Like other giants of African music over the last quarter century such as King Sunny Ade and Fela Kuti, Zimbabwe's Thomas Mapfumo found a distinctive, compelling method for fusing traditional music with modern instruments and song forms. Mapfumo's "chimurenga" sound uses the mbira or thumb piano music of his homeland as the foundation for lilting, melodic, intricately rhythmic songs of great beauty and deep socio-political resonance that today stand as some of Africa's most significant cultural treasures. Although Mapfumo is still refining his chimurenga style, his great new LP with trumpeter Wadada Leo Smith, "Dreams and Secrets," is a daring amalgam of African music, high volume rock and jazz that attests to the continued vitality of Mapfumo's musical curiosity and imagination. Thomas Mapfumo performs Friday at the Wild Hare and Saturday at HotHouse. HotHouse: 31 E. Balbo St. 312-362-9707.
David Byrne, Sunday at the Park West: Although David Byrne has long portrayed himself as an outsider artist with a penchant for the strange and surreal, his solo music has always been most effective when he drops the conceptual claptrap and focuses on no-nonsense pop. And that's exactly what he does on his engaging new LP "Look into the Eyeball." Byrne's stylistic obsessions (Latin music, soul, electronics) are present throughout, but they ornament rather than drive a varied collection of direct, hooky, inviting pop tunes. Sold out.
David Lindley, Friday at the Old Town School of Folk Music: A seeming master of any instrument with strings and a performer with an equally unlimited stylistic range, Lindley is one of the few musicians whose risumi includes stints with Jackson Browne, El Rayo-X and '60s psychedelic world-beat wizards Kaleidoscope. Lindley's most recent records with touring pal/drummer Wally Ingram dauntingly survey reggae, bluegrass, rock, Middle Eastern music and much more with humor, tunefulness and abundant virtuosity. 4544 N. Lincoln Ave. 773-728-6000.
Phill Niblock, Saturday at the Renaissance Society: Following a successful 2000 presentation, the Lampo organization is sponsoring this return appearance by minimalist composer/visual artist Niblock, whose works artfully explore microtonal modulations of static sound blocks, often through a mix of live performance and tape manipulation. This concert is scheduled to feature a number of prominent local musicians performing works for voice, flute, cello, saxophone and hurdy-gurdy. 5811 S. Ellis Ave. 312-666-4412.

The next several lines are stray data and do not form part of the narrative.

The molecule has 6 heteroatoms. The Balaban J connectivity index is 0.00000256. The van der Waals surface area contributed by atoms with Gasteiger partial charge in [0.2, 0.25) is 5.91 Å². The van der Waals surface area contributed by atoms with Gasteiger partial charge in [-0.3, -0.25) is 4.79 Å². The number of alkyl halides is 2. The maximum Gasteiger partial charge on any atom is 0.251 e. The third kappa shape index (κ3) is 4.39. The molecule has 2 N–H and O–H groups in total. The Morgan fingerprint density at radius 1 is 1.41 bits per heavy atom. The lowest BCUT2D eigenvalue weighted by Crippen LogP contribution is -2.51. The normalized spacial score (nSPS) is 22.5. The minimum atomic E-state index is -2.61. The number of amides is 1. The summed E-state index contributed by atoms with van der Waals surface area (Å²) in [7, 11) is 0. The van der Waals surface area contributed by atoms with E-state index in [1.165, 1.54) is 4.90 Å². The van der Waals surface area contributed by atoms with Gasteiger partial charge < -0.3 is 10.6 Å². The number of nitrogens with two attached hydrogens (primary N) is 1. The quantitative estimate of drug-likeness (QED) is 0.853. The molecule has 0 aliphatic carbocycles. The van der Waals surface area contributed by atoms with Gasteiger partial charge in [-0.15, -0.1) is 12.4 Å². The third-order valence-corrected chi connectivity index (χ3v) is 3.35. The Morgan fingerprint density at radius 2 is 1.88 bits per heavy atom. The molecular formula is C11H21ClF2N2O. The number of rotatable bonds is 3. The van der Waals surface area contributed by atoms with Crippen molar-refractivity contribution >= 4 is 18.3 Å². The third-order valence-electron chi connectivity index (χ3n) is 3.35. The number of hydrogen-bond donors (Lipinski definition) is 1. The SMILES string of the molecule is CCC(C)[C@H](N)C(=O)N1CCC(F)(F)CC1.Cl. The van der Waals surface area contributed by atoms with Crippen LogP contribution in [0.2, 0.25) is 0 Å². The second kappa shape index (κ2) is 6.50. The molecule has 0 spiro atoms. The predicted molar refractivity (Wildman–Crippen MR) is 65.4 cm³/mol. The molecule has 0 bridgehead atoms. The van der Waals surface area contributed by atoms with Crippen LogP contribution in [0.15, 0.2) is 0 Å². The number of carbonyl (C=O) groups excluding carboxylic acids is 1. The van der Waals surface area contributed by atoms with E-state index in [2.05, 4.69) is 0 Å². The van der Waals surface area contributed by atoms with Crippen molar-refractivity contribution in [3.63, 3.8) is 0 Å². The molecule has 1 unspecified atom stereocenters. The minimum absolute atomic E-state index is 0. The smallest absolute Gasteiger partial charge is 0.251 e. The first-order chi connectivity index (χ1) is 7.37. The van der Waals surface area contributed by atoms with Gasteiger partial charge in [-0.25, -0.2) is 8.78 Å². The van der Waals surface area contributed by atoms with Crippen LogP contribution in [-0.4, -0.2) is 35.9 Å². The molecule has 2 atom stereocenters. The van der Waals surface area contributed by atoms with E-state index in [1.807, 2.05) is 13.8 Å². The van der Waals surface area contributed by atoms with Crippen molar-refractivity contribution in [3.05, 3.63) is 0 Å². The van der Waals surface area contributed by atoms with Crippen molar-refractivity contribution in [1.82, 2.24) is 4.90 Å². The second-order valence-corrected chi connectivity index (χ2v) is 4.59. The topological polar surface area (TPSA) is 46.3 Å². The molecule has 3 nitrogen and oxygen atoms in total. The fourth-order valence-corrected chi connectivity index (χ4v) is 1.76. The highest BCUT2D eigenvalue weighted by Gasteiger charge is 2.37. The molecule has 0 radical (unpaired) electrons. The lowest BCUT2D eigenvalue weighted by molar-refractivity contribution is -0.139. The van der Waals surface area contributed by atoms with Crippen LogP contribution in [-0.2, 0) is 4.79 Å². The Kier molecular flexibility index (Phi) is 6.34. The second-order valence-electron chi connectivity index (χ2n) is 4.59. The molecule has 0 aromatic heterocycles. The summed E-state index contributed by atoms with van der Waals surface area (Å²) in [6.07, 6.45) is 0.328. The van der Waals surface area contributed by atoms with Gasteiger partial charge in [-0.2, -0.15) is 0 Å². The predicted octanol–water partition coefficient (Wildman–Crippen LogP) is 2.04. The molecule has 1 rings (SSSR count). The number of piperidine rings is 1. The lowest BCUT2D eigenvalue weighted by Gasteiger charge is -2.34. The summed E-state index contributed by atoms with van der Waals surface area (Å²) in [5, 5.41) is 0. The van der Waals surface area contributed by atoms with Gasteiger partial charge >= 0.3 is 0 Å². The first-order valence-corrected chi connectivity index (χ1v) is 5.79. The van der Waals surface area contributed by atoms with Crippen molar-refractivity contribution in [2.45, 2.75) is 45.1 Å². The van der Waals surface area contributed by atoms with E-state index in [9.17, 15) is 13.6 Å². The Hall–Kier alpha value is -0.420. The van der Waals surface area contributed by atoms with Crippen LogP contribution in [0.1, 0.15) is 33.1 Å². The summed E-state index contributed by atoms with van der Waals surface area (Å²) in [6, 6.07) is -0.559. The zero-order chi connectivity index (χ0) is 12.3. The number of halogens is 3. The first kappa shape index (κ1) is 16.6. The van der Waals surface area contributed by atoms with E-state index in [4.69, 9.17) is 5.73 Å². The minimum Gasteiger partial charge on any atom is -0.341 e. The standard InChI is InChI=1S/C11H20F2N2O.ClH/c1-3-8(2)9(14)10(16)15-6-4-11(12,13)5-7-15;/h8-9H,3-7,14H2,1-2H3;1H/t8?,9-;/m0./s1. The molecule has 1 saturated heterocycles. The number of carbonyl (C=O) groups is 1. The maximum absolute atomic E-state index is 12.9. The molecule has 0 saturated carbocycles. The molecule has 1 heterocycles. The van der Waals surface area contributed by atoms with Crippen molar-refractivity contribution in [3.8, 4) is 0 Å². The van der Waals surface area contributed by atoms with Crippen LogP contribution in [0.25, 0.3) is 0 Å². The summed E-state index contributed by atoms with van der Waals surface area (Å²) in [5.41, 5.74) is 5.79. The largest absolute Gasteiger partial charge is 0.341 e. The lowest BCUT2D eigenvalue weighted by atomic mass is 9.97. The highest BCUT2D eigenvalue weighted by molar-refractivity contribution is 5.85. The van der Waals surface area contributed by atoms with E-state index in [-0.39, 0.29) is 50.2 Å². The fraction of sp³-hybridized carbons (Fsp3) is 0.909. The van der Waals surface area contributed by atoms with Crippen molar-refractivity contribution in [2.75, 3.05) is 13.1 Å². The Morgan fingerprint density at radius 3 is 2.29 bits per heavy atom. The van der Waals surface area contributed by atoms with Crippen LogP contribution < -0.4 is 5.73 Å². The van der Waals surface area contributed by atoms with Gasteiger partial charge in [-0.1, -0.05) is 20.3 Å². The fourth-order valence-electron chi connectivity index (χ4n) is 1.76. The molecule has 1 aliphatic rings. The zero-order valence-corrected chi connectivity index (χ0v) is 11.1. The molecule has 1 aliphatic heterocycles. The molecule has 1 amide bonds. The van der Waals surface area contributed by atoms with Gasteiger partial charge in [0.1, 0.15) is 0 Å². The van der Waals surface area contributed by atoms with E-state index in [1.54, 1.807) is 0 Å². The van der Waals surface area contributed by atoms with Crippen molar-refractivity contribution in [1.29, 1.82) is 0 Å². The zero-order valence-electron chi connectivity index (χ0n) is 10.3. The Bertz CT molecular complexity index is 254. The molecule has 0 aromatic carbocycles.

Sting, Friday at the Allstate Arena: To borrow a question from a recent ad featuring Sting: What do rock stars dream of? Well, some obviously dream of becoming successful enough to fill overpriced, echoing barns with fans happy to hear familiar hits for the umpteenth time. And on that score, Sting who is not currently supporting a new LP isn't likely to disappoint the faithful. 6920 Mannheim Rd., Rosemont. 312-559-1212.
Q101 Jamboree 2001, Saturday at the Tweeter Center: Ah, springtime. Flowers are budding; birds are nest building, and the cavernous acoustic black hole formerly known as the New World Music Theater will be throbbing to the anguished convulsions of aggro-rock. This year's version of Q101's annual roar of spring makes a token nod at hip-hop with Run-D.M.C., but mostly milks the heavy rock cash cow with appearances by Linkin Park, Staind, Papa Roach, Disturbed, Fuel, Crazy Town, Alien Ant Farm and others. I-80 and Harlem Ave., Tinley Park. 708-614-1616.
Black Crowes and Oasis, Sunday at the Tweeter Center: When America's answer to the Faces joins forces with modern Britain's answer to the Beatles (well, at least in the minds of the Gallagher brothers) you can be certain of three things: '70s riffs will be in, introspection will be out and general on stage cantankerousness may reach unprecedented new levels. For what it's worth, the Crowes' new LP "Lions" is just what one would expect: a blend of rudimentary southern-boogie-blues riffing and sometimes appealing Stones-y balladry. I-80 and Harlem Ave., Tinley Park. 708-614-1616.
Johnny Dowd, Saturday at Schubas: The titles of songwriter Johnny Dowd's first two records "Wrong Side of Memphis"and "Pictures from Life's Other Side" strongly hinted at the dark folk-blues visions they contained, but the title of Dowd's new record "Temporary Shelter" offers no clue that he's apparently been backpacking in the Twilight Zone. Sounding like a cross between the Residents, the Cramps and Wild Man Fischer, Dowd frames grimly surreal narratives with often atonal notes and chords that vividly evoke the bizarre realms he recreates. 3159 N. Southport Ave. 773-525-2508.
Also: Iggy Pop, Friday at the Vic; Medeski, Martin & Wood, Friday at Symphony Center; Cappadonna, Saturday at House of Blues.
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